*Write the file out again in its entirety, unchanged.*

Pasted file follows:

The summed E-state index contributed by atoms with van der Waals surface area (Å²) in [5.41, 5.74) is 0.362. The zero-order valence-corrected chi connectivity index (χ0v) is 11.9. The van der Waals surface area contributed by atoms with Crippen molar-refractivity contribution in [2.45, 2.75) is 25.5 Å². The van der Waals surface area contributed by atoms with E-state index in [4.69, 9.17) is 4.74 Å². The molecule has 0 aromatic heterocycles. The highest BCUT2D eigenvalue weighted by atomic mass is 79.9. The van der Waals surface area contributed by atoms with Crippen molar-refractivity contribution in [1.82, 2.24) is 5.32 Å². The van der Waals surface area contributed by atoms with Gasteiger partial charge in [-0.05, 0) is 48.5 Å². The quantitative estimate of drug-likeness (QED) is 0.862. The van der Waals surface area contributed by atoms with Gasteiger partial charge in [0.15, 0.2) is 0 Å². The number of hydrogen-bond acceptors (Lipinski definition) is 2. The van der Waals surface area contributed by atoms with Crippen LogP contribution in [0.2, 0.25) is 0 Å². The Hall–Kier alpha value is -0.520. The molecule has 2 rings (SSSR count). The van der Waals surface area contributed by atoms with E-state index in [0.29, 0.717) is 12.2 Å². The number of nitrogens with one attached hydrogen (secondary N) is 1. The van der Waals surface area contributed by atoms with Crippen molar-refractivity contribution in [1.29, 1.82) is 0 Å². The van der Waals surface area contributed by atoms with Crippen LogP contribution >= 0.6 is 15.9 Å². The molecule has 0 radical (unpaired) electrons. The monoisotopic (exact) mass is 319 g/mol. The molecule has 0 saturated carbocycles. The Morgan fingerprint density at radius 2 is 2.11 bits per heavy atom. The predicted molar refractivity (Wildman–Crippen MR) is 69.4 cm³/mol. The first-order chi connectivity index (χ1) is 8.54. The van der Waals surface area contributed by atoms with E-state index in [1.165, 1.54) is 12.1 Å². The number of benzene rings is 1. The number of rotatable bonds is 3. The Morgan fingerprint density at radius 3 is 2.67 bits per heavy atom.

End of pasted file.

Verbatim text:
The summed E-state index contributed by atoms with van der Waals surface area (Å²) in [5.41, 5.74) is 0.362. The zero-order valence-corrected chi connectivity index (χ0v) is 11.9. The van der Waals surface area contributed by atoms with Crippen molar-refractivity contribution in [2.45, 2.75) is 25.5 Å². The van der Waals surface area contributed by atoms with E-state index in [4.69, 9.17) is 4.74 Å². The molecule has 0 aromatic heterocycles. The highest BCUT2D eigenvalue weighted by atomic mass is 79.9. The van der Waals surface area contributed by atoms with Crippen molar-refractivity contribution in [1.82, 2.24) is 5.32 Å². The van der Waals surface area contributed by atoms with Gasteiger partial charge in [-0.05, 0) is 48.5 Å². The quantitative estimate of drug-likeness (QED) is 0.862. The van der Waals surface area contributed by atoms with Gasteiger partial charge in [0.15, 0.2) is 0 Å². The number of hydrogen-bond acceptors (Lipinski definition) is 2. The van der Waals surface area contributed by atoms with Crippen LogP contribution in [0.2, 0.25) is 0 Å². The Hall–Kier alpha value is -0.520. The molecule has 2 rings (SSSR count). The van der Waals surface area contributed by atoms with E-state index in [0.29, 0.717) is 12.2 Å². The number of nitrogens with one attached hydrogen (secondary N) is 1. The van der Waals surface area contributed by atoms with Crippen molar-refractivity contribution in [1.29, 1.82) is 0 Å². The van der Waals surface area contributed by atoms with Crippen LogP contribution >= 0.6 is 15.9 Å². The molecule has 0 radical (unpaired) electrons. The monoisotopic (exact) mass is 319 g/mol. The molecule has 0 saturated carbocycles. The Morgan fingerprint density at radius 2 is 2.11 bits per heavy atom. The predicted molar refractivity (Wildman–Crippen MR) is 69.4 cm³/mol. The first-order chi connectivity index (χ1) is 8.54. The van der Waals surface area contributed by atoms with E-state index in [1.165, 1.54) is 12.1 Å². The number of benzene rings is 1. The number of rotatable bonds is 3. The Morgan fingerprint density at radius 3 is 2.67 bits per heavy atom.